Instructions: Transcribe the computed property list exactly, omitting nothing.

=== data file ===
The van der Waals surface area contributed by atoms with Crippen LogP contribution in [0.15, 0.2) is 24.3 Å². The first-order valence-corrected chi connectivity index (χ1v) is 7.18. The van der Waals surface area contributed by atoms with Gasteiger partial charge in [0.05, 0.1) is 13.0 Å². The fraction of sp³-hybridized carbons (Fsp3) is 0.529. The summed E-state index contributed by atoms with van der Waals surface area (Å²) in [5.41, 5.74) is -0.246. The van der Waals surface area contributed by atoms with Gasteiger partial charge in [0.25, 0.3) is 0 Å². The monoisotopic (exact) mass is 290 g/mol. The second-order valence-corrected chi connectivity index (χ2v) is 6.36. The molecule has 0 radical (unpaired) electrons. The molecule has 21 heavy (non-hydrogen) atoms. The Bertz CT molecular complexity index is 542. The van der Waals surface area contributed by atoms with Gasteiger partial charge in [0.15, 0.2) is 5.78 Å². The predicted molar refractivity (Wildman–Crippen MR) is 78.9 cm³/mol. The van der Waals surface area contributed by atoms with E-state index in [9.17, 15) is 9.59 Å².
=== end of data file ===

The van der Waals surface area contributed by atoms with Crippen LogP contribution in [0.15, 0.2) is 24.3 Å². The first-order valence-corrected chi connectivity index (χ1v) is 7.18. The van der Waals surface area contributed by atoms with Gasteiger partial charge in [0.05, 0.1) is 13.0 Å². The fraction of sp³-hybridized carbons (Fsp3) is 0.529. The summed E-state index contributed by atoms with van der Waals surface area (Å²) in [5.41, 5.74) is -0.246. The van der Waals surface area contributed by atoms with Gasteiger partial charge in [0.25, 0.3) is 0 Å². The monoisotopic (exact) mass is 290 g/mol. The second-order valence-corrected chi connectivity index (χ2v) is 6.36. The molecule has 0 radical (unpaired) electrons. The molecule has 21 heavy (non-hydrogen) atoms. The Bertz CT molecular complexity index is 542. The van der Waals surface area contributed by atoms with Gasteiger partial charge in [0.15, 0.2) is 5.78 Å². The predicted molar refractivity (Wildman–Crippen MR) is 78.9 cm³/mol. The van der Waals surface area contributed by atoms with E-state index in [9.17, 15) is 9.59 Å².